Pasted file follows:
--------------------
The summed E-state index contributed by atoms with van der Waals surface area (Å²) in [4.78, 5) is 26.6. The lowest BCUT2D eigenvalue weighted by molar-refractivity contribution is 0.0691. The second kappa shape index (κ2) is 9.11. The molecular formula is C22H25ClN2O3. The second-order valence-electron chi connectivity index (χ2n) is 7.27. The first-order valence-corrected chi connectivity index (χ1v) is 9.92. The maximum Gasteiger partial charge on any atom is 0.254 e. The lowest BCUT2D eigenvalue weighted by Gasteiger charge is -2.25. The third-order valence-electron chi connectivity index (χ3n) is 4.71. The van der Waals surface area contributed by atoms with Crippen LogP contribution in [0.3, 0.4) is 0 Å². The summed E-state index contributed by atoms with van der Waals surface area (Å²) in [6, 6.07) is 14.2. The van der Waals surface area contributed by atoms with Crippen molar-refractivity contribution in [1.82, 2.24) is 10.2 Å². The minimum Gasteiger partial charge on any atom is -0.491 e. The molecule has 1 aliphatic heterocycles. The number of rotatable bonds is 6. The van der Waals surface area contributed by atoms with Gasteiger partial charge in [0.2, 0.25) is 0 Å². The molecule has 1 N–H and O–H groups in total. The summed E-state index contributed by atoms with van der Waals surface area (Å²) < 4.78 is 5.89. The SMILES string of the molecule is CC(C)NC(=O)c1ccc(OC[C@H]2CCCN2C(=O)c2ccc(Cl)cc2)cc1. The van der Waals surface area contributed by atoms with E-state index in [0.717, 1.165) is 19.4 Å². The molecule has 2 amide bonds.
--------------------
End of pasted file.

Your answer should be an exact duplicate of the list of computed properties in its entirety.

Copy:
The summed E-state index contributed by atoms with van der Waals surface area (Å²) in [4.78, 5) is 26.6. The lowest BCUT2D eigenvalue weighted by molar-refractivity contribution is 0.0691. The second kappa shape index (κ2) is 9.11. The molecular formula is C22H25ClN2O3. The second-order valence-electron chi connectivity index (χ2n) is 7.27. The first-order valence-corrected chi connectivity index (χ1v) is 9.92. The maximum Gasteiger partial charge on any atom is 0.254 e. The lowest BCUT2D eigenvalue weighted by Gasteiger charge is -2.25. The third-order valence-electron chi connectivity index (χ3n) is 4.71. The van der Waals surface area contributed by atoms with Crippen LogP contribution in [0.3, 0.4) is 0 Å². The summed E-state index contributed by atoms with van der Waals surface area (Å²) in [6, 6.07) is 14.2. The van der Waals surface area contributed by atoms with Crippen molar-refractivity contribution in [1.82, 2.24) is 10.2 Å². The minimum Gasteiger partial charge on any atom is -0.491 e. The molecule has 1 aliphatic heterocycles. The number of rotatable bonds is 6. The van der Waals surface area contributed by atoms with Gasteiger partial charge in [0.2, 0.25) is 0 Å². The molecule has 1 N–H and O–H groups in total. The summed E-state index contributed by atoms with van der Waals surface area (Å²) < 4.78 is 5.89. The SMILES string of the molecule is CC(C)NC(=O)c1ccc(OC[C@H]2CCCN2C(=O)c2ccc(Cl)cc2)cc1. The van der Waals surface area contributed by atoms with E-state index in [0.717, 1.165) is 19.4 Å². The molecule has 2 amide bonds.